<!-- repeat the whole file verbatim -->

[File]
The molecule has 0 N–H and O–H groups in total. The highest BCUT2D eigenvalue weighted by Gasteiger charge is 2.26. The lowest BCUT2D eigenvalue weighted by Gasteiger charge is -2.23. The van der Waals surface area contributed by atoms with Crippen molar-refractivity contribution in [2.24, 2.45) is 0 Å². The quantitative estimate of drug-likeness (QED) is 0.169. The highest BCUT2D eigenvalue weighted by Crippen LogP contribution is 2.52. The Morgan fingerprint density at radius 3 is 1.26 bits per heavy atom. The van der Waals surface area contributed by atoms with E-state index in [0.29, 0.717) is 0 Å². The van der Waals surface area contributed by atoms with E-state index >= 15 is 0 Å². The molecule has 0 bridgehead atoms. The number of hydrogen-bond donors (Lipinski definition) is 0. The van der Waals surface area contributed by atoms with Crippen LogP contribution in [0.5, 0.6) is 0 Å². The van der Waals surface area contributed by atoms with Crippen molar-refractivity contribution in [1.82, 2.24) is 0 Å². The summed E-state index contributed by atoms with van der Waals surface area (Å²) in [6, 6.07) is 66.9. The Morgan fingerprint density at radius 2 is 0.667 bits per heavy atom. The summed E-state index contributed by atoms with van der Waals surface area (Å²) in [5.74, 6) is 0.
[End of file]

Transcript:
The molecule has 0 N–H and O–H groups in total. The highest BCUT2D eigenvalue weighted by Gasteiger charge is 2.26. The lowest BCUT2D eigenvalue weighted by Gasteiger charge is -2.23. The van der Waals surface area contributed by atoms with Crippen molar-refractivity contribution in [2.24, 2.45) is 0 Å². The quantitative estimate of drug-likeness (QED) is 0.169. The highest BCUT2D eigenvalue weighted by Crippen LogP contribution is 2.52. The Morgan fingerprint density at radius 3 is 1.26 bits per heavy atom. The van der Waals surface area contributed by atoms with E-state index in [0.29, 0.717) is 0 Å². The van der Waals surface area contributed by atoms with E-state index >= 15 is 0 Å². The molecule has 0 bridgehead atoms. The number of hydrogen-bond donors (Lipinski definition) is 0. The van der Waals surface area contributed by atoms with Crippen LogP contribution in [0.5, 0.6) is 0 Å². The van der Waals surface area contributed by atoms with Crippen molar-refractivity contribution in [1.82, 2.24) is 0 Å². The summed E-state index contributed by atoms with van der Waals surface area (Å²) in [6, 6.07) is 66.9. The Morgan fingerprint density at radius 2 is 0.667 bits per heavy atom. The summed E-state index contributed by atoms with van der Waals surface area (Å²) in [5.74, 6) is 0.